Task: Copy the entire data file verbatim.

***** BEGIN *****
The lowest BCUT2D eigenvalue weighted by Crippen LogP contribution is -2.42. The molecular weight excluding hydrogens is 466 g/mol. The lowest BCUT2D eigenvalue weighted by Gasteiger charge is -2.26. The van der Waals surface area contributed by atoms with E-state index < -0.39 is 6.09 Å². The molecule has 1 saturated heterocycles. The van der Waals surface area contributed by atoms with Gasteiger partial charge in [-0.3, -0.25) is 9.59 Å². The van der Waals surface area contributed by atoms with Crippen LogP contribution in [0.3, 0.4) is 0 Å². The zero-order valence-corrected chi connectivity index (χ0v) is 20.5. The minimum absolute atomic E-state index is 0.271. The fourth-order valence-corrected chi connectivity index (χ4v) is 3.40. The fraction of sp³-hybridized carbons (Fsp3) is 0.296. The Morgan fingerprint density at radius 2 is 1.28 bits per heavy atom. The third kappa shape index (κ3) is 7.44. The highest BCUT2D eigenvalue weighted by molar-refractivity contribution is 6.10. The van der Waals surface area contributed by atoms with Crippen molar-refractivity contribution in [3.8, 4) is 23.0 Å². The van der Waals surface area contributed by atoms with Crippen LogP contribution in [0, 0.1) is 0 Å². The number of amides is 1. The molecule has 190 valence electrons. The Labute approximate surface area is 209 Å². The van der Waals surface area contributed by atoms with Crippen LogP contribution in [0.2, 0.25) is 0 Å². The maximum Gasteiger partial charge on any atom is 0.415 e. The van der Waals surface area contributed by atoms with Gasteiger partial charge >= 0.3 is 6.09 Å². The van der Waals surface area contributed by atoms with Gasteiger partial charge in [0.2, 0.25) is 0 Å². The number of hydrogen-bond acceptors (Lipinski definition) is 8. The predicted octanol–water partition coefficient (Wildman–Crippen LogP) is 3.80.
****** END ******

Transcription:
The lowest BCUT2D eigenvalue weighted by Crippen LogP contribution is -2.42. The molecular weight excluding hydrogens is 466 g/mol. The lowest BCUT2D eigenvalue weighted by Gasteiger charge is -2.26. The van der Waals surface area contributed by atoms with E-state index < -0.39 is 6.09 Å². The molecule has 1 saturated heterocycles. The van der Waals surface area contributed by atoms with Gasteiger partial charge in [-0.3, -0.25) is 9.59 Å². The van der Waals surface area contributed by atoms with Crippen LogP contribution in [0.3, 0.4) is 0 Å². The zero-order valence-corrected chi connectivity index (χ0v) is 20.5. The minimum absolute atomic E-state index is 0.271. The fourth-order valence-corrected chi connectivity index (χ4v) is 3.40. The fraction of sp³-hybridized carbons (Fsp3) is 0.296. The Morgan fingerprint density at radius 2 is 1.28 bits per heavy atom. The third kappa shape index (κ3) is 7.44. The highest BCUT2D eigenvalue weighted by molar-refractivity contribution is 6.10. The van der Waals surface area contributed by atoms with Crippen molar-refractivity contribution in [3.8, 4) is 23.0 Å². The van der Waals surface area contributed by atoms with Crippen LogP contribution in [0, 0.1) is 0 Å². The number of amides is 1. The molecule has 190 valence electrons. The Labute approximate surface area is 209 Å². The van der Waals surface area contributed by atoms with Crippen LogP contribution in [0.2, 0.25) is 0 Å². The maximum Gasteiger partial charge on any atom is 0.415 e. The van der Waals surface area contributed by atoms with Gasteiger partial charge >= 0.3 is 6.09 Å². The van der Waals surface area contributed by atoms with Gasteiger partial charge in [0.2, 0.25) is 0 Å². The number of hydrogen-bond acceptors (Lipinski definition) is 8. The predicted octanol–water partition coefficient (Wildman–Crippen LogP) is 3.80.